Originally developed as a Chinese internal martial art based on Yin/Yang philosophy, Tai Chi has evolved into a graceful exercise which involves a series of movements accompanied by deep breathing creating a moving meditation. It teaches proper posture; improves balance, memory, circulation, concentration; strengthens legs and core control; reduces stress; among many other benefits. All in all, Tai Chi Chuan is a wonderful body, mind, and spirit exercise.
The Chinese translation for Tai Chi Chuan or Taijiquan (both are pronounced the same) is in need of a little background. Tai Chi comes from Taoist philosophy. Taoism is the ancient spiritual, nature-based philosophy native to China. Simply put, “In the Beginning” there was wu chi (wuji) which means “ultimate nothingness”, “void” or “no polarity”. When there is a change, or movement in wuji, there is “tai chi”. Tai chi means “grand ultimate”, or “great polarity”. On the opposite poles of this polarity are yin and yang. Chuan means “fist”. So tai chi chuan means “grand ultimate fist”.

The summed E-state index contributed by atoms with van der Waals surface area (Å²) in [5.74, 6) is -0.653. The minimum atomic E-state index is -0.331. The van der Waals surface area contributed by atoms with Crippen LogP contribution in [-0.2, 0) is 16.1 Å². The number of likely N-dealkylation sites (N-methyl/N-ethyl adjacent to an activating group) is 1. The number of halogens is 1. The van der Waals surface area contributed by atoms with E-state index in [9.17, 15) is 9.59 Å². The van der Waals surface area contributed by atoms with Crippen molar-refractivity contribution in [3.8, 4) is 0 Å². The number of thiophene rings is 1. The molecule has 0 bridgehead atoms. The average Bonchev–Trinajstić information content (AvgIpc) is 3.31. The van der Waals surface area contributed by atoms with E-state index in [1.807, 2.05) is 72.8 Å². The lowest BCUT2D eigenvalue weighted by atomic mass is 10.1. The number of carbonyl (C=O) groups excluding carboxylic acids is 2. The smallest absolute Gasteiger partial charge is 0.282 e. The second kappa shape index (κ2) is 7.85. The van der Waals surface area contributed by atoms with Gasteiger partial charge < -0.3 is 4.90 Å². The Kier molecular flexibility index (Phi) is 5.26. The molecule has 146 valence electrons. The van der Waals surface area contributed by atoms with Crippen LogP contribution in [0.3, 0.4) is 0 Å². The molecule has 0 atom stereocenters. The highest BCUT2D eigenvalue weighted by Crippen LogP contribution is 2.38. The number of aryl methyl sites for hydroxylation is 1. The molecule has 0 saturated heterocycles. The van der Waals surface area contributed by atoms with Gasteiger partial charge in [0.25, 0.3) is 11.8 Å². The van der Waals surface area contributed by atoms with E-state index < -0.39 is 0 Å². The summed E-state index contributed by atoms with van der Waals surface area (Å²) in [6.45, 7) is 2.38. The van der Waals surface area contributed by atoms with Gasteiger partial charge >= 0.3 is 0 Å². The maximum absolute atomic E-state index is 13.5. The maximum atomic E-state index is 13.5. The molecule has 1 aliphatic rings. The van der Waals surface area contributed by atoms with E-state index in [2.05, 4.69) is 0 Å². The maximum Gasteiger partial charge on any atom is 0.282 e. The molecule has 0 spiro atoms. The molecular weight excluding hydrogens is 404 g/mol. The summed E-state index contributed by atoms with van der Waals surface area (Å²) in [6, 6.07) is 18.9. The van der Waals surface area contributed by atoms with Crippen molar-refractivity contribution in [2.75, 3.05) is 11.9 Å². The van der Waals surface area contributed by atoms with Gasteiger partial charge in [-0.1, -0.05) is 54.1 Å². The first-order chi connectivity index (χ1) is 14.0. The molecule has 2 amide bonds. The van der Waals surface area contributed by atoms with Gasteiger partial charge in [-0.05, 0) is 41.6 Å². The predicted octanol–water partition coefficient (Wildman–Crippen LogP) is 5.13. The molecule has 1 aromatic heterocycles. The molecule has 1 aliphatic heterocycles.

There are 5 styles of Tai Chi: Yang, Chen, Wu/Hao, Wu, and Sun. They are all connected to each other. Their outside movements are a little different, but the inside energies are the same. Yang style is the most popular style of tai chi taught around the world today.
In Yang Family Tai Chi, you will first learn the 103 hand form. From there, if you like, you can learn push hands, sword, saber, fan, short staff, long staff, the essential form, and many others. Push hands teaches how to apply the 8 energies taught in the hand form with an opponent/partner. It, also, teaches ‘listening’ or ‘awareness’ skills and how to stick, connect, adhere, and follow your partner, neither resisting nor separating.
Tai chi can be practiced at any age and health condition, inside or outside, with no extra equipment….just you. As with any physical activity, consult your doctor before starting a new program.